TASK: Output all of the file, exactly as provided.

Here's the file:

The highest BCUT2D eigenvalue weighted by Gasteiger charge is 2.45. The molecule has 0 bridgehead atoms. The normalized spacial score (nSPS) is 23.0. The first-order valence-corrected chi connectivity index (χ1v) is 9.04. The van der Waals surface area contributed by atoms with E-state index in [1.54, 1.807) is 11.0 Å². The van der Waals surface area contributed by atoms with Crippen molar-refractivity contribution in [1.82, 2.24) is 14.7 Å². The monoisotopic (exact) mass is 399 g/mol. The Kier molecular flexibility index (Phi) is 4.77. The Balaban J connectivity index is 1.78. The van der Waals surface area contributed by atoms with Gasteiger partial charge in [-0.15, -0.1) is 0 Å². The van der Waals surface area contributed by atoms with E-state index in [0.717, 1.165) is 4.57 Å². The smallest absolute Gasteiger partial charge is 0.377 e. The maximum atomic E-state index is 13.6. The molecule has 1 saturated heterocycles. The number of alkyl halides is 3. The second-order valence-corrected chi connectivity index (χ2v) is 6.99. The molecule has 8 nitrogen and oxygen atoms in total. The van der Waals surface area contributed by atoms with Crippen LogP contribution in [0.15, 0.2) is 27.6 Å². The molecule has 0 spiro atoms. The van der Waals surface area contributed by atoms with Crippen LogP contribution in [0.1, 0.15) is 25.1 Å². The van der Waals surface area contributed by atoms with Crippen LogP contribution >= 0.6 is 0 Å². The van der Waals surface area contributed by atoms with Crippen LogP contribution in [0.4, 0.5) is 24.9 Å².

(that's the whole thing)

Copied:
The highest BCUT2D eigenvalue weighted by Gasteiger charge is 2.45. The molecule has 0 bridgehead atoms. The normalized spacial score (nSPS) is 23.0. The first-order valence-corrected chi connectivity index (χ1v) is 9.04. The van der Waals surface area contributed by atoms with E-state index in [1.54, 1.807) is 11.0 Å². The van der Waals surface area contributed by atoms with Crippen molar-refractivity contribution in [1.82, 2.24) is 14.7 Å². The monoisotopic (exact) mass is 399 g/mol. The Kier molecular flexibility index (Phi) is 4.77. The Balaban J connectivity index is 1.78. The van der Waals surface area contributed by atoms with Gasteiger partial charge in [-0.15, -0.1) is 0 Å². The van der Waals surface area contributed by atoms with E-state index in [0.717, 1.165) is 4.57 Å². The smallest absolute Gasteiger partial charge is 0.377 e. The maximum atomic E-state index is 13.6. The molecule has 1 saturated heterocycles. The number of alkyl halides is 3. The second-order valence-corrected chi connectivity index (χ2v) is 6.99. The molecule has 8 nitrogen and oxygen atoms in total. The van der Waals surface area contributed by atoms with Crippen LogP contribution in [0.15, 0.2) is 27.6 Å². The molecule has 0 spiro atoms. The van der Waals surface area contributed by atoms with Crippen LogP contribution in [0.1, 0.15) is 25.1 Å². The van der Waals surface area contributed by atoms with Crippen LogP contribution >= 0.6 is 0 Å². The van der Waals surface area contributed by atoms with Crippen LogP contribution in [0.4, 0.5) is 24.9 Å².